Once a Child Slave, This Woman's Dedicated Her Live to Saving Others
Anoyara Khatun won a presidential award for challenging the status quo.
By Nita Bhalla
NEW DELHI, March 8 (Thomson Reuters Foundation) - A 21-year-old Indian woman, trafficked and enslaved as a child maid, was given a "Women Power" award by the president on Wednesday for returning home and stopping hundreds of other children from being forced into labor or married off.
Anoyara Khatun is the youngest of 33 women to receive this year's Nari Shakti Puraskhar (Women Power Award) – a prestigious Indian government prize for women who challenge the status quo and make a lasting contribution toward empowerment.
"This support from the government strengthens my resolve to continue my work to stop children from being exploited," Khatun told the Thomson Reuters Foundation.
From the India's eastern state of West Bengal, Khatun was trafficked to New Delhi when she was 12 and forced to work as a maid in a middle class home.
She escaped after six months and returned to her village in North 24 Parganas district, where she has been working as a children's rights advocate with Save the Children.
Khatun formed a network of children's groups in 80 villages where the young learn about their rights and collectively intervene to stop cases of trafficking, child marriage and child labor in their neighborhoods.
In nine years, the children's groups have stopped 50 child marriages from taking place, rescued 80 child laborers, prevented 200 children from being trafficked and enrolled 400 children into primary schools.
"We watch for signs of trafficking or child marriage in our villages. We look out for strangers who may be traffickers tricking families to send their children for work or for incidences of child marriages being planned," said Khatun.
"Most parents don't know the places where the traffickers take the children and the kind of work they make them do. Many don't know why child marriage is not good."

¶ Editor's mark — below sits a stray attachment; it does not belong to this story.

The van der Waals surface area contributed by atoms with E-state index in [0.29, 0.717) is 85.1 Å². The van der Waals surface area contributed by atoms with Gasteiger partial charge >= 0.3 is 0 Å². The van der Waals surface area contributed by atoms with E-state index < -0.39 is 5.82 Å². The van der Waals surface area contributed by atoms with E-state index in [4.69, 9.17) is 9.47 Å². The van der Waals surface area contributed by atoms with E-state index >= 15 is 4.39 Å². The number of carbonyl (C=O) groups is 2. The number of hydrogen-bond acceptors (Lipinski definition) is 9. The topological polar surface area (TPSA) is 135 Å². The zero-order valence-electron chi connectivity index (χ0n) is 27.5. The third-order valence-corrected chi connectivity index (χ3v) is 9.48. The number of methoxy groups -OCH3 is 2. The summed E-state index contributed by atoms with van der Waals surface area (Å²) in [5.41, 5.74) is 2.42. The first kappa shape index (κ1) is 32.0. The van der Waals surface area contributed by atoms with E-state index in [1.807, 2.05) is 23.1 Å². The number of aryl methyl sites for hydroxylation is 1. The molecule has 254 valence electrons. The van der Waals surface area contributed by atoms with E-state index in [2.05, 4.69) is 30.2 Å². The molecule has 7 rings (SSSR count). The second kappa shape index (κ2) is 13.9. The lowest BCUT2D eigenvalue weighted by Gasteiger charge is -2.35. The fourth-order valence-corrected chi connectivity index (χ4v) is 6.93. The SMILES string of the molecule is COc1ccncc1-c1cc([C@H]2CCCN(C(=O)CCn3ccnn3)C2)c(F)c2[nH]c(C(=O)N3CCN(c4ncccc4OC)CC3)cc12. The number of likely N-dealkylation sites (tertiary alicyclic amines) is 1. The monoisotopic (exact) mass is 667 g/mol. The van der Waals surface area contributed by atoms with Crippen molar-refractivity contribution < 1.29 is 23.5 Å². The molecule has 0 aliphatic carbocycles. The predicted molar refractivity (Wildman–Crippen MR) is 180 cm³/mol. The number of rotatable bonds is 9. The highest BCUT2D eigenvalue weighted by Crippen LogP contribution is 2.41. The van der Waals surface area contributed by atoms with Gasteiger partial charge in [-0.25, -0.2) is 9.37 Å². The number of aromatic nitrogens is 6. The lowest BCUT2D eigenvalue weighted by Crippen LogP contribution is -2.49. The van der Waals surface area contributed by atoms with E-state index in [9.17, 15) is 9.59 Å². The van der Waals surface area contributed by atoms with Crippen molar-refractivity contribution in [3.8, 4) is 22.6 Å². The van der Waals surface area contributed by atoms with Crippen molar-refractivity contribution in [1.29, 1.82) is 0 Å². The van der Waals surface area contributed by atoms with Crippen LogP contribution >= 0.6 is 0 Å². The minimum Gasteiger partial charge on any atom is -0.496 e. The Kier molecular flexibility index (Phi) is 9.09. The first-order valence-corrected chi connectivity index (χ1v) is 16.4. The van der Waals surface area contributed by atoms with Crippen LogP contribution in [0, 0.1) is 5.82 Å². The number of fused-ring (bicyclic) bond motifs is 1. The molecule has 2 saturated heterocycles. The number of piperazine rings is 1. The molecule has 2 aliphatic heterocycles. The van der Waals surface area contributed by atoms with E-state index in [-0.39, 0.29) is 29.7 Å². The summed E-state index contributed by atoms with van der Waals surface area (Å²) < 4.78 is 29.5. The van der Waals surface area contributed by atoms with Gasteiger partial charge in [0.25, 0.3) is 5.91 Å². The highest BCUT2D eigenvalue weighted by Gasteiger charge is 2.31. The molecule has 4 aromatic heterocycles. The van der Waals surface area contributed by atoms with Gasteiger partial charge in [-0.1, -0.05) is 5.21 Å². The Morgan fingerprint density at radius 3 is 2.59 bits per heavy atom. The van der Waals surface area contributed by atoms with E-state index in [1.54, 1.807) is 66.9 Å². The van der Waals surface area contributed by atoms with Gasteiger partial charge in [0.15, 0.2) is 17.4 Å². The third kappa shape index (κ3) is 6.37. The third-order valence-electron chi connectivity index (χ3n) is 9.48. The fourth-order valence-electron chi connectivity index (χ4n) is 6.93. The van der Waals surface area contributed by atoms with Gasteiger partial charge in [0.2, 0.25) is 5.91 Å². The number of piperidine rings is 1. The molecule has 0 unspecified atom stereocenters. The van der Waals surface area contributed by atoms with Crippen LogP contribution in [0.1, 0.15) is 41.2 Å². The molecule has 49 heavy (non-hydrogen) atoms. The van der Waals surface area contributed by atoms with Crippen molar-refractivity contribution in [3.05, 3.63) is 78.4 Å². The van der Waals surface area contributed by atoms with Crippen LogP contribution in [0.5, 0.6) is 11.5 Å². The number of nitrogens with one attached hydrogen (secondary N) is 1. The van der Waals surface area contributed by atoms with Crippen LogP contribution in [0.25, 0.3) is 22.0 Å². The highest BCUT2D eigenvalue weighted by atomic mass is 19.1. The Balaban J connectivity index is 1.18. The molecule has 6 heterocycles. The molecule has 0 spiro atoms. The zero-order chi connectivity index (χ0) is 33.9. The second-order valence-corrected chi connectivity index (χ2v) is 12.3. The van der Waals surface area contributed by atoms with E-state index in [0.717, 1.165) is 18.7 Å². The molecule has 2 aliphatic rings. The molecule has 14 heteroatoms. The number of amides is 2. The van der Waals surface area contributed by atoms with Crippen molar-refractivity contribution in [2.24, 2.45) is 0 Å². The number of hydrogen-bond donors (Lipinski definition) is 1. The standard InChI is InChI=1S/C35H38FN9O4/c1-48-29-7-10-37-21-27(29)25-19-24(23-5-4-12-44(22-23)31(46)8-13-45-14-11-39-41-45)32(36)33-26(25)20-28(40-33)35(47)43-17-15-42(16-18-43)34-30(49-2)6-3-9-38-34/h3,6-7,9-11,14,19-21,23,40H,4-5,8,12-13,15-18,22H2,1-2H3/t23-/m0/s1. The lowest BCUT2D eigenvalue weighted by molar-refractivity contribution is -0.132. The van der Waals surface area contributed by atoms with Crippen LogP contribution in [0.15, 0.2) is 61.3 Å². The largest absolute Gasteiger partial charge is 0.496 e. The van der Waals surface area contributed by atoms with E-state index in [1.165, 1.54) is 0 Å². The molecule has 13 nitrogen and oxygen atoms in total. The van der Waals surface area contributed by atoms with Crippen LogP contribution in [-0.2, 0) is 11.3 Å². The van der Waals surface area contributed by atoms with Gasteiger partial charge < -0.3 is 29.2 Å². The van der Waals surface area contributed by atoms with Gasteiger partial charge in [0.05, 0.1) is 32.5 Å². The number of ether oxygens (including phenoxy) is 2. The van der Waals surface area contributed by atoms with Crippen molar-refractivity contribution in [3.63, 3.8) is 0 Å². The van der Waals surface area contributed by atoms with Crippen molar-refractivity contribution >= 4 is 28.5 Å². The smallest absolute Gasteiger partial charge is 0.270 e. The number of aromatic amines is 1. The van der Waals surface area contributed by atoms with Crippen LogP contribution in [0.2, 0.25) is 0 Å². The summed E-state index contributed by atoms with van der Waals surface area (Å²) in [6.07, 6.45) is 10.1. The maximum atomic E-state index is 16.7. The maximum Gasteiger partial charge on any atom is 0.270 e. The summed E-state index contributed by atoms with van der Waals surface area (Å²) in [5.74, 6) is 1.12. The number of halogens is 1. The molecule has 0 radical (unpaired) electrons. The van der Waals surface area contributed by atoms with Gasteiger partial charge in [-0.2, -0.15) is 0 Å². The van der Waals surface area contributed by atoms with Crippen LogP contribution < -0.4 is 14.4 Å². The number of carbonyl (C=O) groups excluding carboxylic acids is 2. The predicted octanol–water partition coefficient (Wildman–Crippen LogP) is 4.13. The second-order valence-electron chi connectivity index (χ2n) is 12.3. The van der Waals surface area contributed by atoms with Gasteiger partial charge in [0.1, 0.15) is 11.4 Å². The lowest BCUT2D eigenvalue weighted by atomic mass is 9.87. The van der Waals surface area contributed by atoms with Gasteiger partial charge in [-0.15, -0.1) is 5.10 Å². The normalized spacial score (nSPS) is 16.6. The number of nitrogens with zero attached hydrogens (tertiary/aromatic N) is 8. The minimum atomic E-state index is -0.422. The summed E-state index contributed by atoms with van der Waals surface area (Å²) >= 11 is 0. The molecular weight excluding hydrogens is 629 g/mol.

India has almost six million child workers, according to the International Labor Organization (ILO), but activists say this is a gross underestimate.
More than half work in agriculture and more than a quarter in manufacturing – embroidering clothes, weaving carpets or making match sticks. Children also work in restaurants, shops and hotels and as domestic workers.
The children – mostly from poor rural areas - are taken to cities by gangs who dupe their families with the promise of a good jobs but sell them into bonded labor or sex work or hire them out to unscrupulous employers.
Khatun said given the high rate of poverty in her district, it was not always easy to stop a child marriage or keep families from sending their children with traffickers.
"We try and persuade parents by giving them real examples of children who were sent to work and what happened to them. We tell them 'What do you care about more? Money or your child?'"
The children's groups also work closely with child welfare and protection officials and police. "When we cannot convince parents, we mobilize the local authorities who then come and investigate the cases and take action," said Khatun.
The Nari Shakti Puraskhar is conferred by the Indian president on International Women's Day. The award carries a cash prize of 100,000 rupees ($1,500).
Other awardees this year included women who challenged stereotypes by being torchbearers in fields such as space research, motorcycling and mountaineering as well as artists, painters and human rights activists.
(Reporting by Nita Bhalla @nitabhalla, Editing by Ellen Wulfhorst. Please credit the Thomson Reuters Foundation, the charitable arm of Thomson Reuters, that covers humanitarian news, women's rights, trafficking, property rights, climate change and resilience. Visit http://www.news.trust.org)
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